Sunday, April 24, 2005

Match Day, April 2005

¶ . . . Today I brought out my recently acquired Para Ordnance .45 to give it a real - time run at this month's club match. Man, what a difference from my tiny Commander!! This gun shoots real light with its tungsten guide rod and with some not - so - especially - light loads!! I did have some magazine issues, however, but I believe I loaded them up too much to their liking. The mags are a little old, too, so I think I'll tune them up forthwith by getting some new bases, springs, and followers. Again, the pistol itself ran great and my ammo functioned well (although it was recommended I might try shortening them a bit. I'll go to 1.235"). It's larger size sure fills out my hand well, too.
. . . The fact that I have a new pistol DID NOT, however, bring about any miraculous performances!! I'm still getting "lost" on stages ("Pay attention & plan them out!!") and I still don't have a steady hand for the "aimed" shots, i.e. plates, distance, Mozambiques. When I do get a good run it's marred by mikes or no - shoot penalties.
. . .Match Results as soon as they are posted.

Monday, April 18, 2005

V.B.'s Combat Shooting Genesis . . .

(Thought I'd put in this previously unpublished piece from 19 January 2005 about my competition origins. Hopefully it will inspire some that would like to learn to actively use their weapons competitively AND how to keep them running!!)

19 January 2005

¶ - The genesis of my Competitive Shooting career came about when I realized that my ownership of a firearm was, well, pretty dull without regular usage. I wanted to shoot frequently, but the only outlets I was familiar with were the desert or National Forest lands or indoor shooting ranges. The former are fast disappearing due to rapid population influx and the latter are just plain dull! One requires an environment where it is possible to have "free form" workouts. Here is where it all began for me, the great group of men I have been privileged to associate with, and how you, too, can get involved in this great and extremely rewarding pursuit.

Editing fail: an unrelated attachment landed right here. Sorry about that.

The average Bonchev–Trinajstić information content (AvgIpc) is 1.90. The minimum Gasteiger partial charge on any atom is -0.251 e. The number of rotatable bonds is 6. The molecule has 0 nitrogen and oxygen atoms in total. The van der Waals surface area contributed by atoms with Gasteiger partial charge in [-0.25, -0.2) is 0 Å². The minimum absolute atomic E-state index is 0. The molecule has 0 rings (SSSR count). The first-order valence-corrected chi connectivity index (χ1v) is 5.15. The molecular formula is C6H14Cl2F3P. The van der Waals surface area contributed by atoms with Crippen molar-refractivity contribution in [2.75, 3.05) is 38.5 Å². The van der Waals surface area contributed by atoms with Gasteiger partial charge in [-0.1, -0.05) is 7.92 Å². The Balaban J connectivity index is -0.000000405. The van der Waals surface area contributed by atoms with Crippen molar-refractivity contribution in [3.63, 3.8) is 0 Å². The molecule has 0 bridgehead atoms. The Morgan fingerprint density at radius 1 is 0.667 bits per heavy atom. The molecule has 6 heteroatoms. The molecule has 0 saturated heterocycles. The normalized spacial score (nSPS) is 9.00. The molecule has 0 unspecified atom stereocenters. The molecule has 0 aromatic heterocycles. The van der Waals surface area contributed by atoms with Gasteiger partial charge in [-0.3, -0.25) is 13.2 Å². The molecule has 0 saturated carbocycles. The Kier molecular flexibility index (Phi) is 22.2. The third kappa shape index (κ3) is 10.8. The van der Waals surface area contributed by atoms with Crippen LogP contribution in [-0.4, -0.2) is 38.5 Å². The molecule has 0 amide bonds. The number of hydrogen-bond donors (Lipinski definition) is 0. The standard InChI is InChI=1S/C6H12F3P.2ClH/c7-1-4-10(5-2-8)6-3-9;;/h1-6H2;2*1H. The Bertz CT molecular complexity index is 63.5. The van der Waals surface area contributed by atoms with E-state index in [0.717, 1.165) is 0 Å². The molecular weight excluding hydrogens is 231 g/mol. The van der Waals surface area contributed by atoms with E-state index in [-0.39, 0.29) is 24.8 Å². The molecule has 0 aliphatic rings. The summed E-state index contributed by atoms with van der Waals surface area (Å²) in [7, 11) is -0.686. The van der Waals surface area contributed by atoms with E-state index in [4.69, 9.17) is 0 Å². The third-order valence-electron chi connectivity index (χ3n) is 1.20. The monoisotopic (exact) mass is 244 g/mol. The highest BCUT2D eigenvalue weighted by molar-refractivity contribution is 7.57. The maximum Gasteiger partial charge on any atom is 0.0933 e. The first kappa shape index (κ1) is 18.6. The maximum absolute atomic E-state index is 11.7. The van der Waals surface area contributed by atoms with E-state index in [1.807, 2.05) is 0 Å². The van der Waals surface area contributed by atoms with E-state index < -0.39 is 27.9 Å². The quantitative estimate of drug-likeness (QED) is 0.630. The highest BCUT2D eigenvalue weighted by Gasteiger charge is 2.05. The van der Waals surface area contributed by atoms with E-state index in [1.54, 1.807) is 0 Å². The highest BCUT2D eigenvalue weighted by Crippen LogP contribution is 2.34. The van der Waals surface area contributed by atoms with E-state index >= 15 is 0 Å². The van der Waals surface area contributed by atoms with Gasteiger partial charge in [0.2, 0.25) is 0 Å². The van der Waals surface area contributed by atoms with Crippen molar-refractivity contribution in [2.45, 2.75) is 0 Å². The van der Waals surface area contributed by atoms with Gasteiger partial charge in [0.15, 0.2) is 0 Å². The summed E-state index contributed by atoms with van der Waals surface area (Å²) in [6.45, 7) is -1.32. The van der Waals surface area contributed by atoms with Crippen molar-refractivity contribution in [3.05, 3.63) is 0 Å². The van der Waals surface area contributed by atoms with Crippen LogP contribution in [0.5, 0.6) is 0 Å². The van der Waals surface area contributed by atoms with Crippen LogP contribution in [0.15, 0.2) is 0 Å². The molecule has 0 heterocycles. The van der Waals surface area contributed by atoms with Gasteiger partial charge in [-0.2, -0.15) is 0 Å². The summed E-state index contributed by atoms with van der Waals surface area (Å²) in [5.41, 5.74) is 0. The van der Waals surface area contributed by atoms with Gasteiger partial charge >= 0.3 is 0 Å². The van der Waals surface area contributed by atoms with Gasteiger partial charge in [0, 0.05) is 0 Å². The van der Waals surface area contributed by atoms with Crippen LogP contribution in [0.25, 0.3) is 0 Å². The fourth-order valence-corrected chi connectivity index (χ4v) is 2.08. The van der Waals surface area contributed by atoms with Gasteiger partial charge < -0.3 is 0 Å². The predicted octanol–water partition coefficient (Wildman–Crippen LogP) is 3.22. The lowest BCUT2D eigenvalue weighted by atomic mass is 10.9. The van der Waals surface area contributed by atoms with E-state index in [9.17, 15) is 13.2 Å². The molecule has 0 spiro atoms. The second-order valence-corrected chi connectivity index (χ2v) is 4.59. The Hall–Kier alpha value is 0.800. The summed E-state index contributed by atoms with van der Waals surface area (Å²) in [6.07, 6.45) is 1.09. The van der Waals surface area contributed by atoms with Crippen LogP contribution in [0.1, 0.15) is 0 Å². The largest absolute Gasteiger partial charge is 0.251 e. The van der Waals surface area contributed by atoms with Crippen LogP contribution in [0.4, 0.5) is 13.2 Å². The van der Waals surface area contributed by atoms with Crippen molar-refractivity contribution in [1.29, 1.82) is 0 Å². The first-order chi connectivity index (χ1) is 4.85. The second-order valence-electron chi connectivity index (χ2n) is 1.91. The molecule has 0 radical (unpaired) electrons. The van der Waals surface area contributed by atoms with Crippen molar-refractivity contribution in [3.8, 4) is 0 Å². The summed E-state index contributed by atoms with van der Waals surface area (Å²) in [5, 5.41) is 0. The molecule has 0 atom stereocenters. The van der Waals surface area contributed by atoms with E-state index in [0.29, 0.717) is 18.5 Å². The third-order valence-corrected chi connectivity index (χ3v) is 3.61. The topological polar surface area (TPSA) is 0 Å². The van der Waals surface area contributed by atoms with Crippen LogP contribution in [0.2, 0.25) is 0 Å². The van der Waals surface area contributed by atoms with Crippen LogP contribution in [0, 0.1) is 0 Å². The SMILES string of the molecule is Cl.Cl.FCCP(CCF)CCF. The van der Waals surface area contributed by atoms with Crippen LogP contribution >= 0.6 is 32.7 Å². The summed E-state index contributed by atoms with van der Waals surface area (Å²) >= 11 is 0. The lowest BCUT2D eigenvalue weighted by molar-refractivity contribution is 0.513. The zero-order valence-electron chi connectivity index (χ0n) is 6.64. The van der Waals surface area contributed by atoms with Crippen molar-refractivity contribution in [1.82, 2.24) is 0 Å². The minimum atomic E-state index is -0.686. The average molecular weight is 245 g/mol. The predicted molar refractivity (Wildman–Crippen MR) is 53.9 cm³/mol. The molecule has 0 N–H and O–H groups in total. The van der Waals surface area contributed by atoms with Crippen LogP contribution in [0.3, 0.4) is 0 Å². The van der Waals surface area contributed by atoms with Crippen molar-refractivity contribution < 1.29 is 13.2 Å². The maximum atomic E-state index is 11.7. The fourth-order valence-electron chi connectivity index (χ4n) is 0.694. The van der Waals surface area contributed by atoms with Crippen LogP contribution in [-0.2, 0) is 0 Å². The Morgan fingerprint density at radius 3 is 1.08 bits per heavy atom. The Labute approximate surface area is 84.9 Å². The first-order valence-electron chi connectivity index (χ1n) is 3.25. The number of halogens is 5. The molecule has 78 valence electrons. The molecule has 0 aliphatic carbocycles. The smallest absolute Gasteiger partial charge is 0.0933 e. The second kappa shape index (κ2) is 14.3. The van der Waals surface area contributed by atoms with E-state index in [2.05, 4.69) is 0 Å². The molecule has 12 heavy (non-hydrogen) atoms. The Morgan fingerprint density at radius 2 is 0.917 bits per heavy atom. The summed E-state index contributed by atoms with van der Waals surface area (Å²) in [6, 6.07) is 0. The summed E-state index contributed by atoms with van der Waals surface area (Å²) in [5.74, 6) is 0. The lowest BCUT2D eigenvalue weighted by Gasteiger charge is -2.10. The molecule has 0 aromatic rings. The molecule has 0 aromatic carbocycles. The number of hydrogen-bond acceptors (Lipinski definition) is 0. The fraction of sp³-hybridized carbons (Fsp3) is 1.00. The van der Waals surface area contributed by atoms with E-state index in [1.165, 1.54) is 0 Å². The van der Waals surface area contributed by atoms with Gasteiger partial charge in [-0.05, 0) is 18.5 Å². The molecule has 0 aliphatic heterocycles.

About three years past I took the cash I had earned as an umpire and bought a Colt M1911 (Combat Commander,Stainless) pistol. I took it once to an indoor range and another time out to the range in San Francisquito Canyon. What a dud! Standing there slowly, plink...plink...plink..." The places I had known in earlier years were no more; there had to be something better. Sure, I knew about the U.S. Olympic team and Camp Perry, but was there some kind of "combat pistol" competition (a la the combat course in the picture "Magnum Force")?

My best recollection is that an Internet search provided me with the International Defensive Pistol Association and the United States Practical Shooting Association/ International Practical Shooting Confederation.

The IDPA site, while the premise itself was attractive,and has from what I later learned some large names in the sport, appeared to be somewhat of an "upstart" league. Its disgruntled allusion to the USPSA, well, naturally, occasioned my gravitation to the USPSA. The USPSA looked to be THE major entity in the kind of gunplay I was looking for and were the U.S. governing body of the International Practical Shooting Confederation(the "practical" shooting aspect derives from a more "P.C" manner to present the game to the international community.). This looked like a happening scene.